Bury: Yeah, we have a bias for the truth and the facts. And we have a bias in favor of the underdog. We are interested in pursuing accuracy in what we report. I’ve been in national newsrooms for more than 30 years. Our supreme cultural value is accuracy. Inaccurate, sloppy journalists don’t last. So our overriding bias is to get the story right, is to get it correct. And, I kind of wish Donald Trump would spend a few days in a mainstream news organization to see how decisions are made.
Nevins: I don’t think that there’s any question that the mainstream media is extremely biased. I don’t think that a lot of the media figures that Trump references would even deny that they’re biased. I think that when you have a media – they’re biased in two ways: They’re biased for the way they present things that are happening in this country and they’re biased for what they don’t present. Not talking about the Korean War dead being brought home is one such example. You know, if this happened under Obama’s watch, they would be trumpeting it from the rooftops and rightly so because it’s a big event. But something happens here, and because it might cast Trump in a positive light, it’s crickets. You hardly hear anything about it aside from Fox News talking about it and conservative media talking about it and veterans talking about it. So yes, what is one to conclude when all you hear day in and day out is the news put through a filter, an anti-Trump filter. And I think that is for us not to say that it’s biased. You’d have to be asleep when you’re watching the news to come away with that perspective.
The Washington Post is keeping a running tally of false or misleading claims by the president: “President Trump has made 4,229 false or misleading claims in 558 days.” Some would argue that the media is not telling the whole story – that journalists pick the facts to fit their narratives. So, is there also a war on facts in the Trump administration?
Nevins: I haven’t seen their little list. I’m sure they are having a list. I’d like to point out they didn’t have any such list with Obama but that’s because they thought he was incapable of lying. So putting that aside, I think it depends on what you’re talking about. I think that Trump is a very colorful speaker. Does he sometimes – is he prone to embellishment, or kind of gilding the lily, when he says things? Is he given to hyperbole sometimes? I would say that yes he is. There are times when his language can be more precise than what it is. Does that mean that he is outright lying? I would have to look at the examples that Washington Post puts up. I don’t consider him a liar. So I need to look into the details of what they are referencing. I know that to say that Trump is a liar is something that they ascribe to him on a daily basis and they have a lot of motivation for doing that. So beyond that I would need to look into their specific examples.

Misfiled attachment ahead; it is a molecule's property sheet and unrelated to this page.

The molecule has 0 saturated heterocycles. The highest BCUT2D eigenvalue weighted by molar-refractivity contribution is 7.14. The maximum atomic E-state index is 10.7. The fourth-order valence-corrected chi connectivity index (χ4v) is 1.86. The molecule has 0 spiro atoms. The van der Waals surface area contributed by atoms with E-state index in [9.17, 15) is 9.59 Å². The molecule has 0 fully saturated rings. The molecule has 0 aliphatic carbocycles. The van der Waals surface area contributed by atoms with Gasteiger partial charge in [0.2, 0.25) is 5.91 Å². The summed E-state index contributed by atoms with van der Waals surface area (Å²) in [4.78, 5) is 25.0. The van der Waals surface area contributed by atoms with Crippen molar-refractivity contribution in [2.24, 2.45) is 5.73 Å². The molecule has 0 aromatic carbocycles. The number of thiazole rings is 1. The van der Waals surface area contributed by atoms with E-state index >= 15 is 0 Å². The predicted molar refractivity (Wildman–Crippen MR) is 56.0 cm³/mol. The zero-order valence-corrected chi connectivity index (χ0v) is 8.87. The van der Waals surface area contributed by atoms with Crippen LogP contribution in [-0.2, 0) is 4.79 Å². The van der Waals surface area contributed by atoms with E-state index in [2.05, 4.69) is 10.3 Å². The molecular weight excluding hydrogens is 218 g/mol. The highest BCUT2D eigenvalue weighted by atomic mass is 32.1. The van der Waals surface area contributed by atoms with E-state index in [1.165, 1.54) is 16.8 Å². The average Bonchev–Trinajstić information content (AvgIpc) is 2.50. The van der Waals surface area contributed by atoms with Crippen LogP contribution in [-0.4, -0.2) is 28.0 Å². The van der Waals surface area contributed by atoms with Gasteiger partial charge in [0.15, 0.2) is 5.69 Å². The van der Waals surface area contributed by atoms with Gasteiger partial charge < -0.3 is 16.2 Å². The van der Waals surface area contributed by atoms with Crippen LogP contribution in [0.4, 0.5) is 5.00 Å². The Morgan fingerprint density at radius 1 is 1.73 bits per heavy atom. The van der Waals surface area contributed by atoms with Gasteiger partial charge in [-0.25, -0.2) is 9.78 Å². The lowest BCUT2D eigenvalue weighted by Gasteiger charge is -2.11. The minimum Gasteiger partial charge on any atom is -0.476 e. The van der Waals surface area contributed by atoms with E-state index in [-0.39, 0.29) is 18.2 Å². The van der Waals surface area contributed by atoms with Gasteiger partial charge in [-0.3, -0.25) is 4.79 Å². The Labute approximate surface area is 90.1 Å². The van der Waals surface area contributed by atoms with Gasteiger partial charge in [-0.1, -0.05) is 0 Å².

Bury: No president is entirely happy with all the media coverage of his administration. You know, I covered Bill Clinton. I’ve covered George W. Bush. There were many times when those presidents were unhappy with the narrative. All presidents would rather have their own narrative out there. Bill Clinton would have much preferred talking about the economy and his budget surplus than he was defending himself during the Lewinsky scandal. I mean, I was up there every single day. And sometimes the president’s message of the day gets obscured by the news.
Today we’ve got Paul Manafort trial going on in Virginia and Rick Gates is going to take the stand. That’s not the narrative Donald Trump wants today. That’s tough. You know, that’s the news of the day. And as I said, no president thinks that the whole story gets out there the way they would like to do it. But, under our democratic system, we have an institutional role as reporters to keep a check on government officials and people in power. That’s our constitutionally protected role. And sometimes it pisses presidents off, and that’s just too bad. This kind of assault on the truth is unprecedented. All presidents have told fibs. All presidents have failed to fulfill campaign promises. All presidents have probably lied, but none to this extent at least in my memory. I mean, Richard Nixon had his enemies list that included reporters. But he never, in terms of his rhetoric, came out and did this daily or weekly barrage against the media the way Trump has done.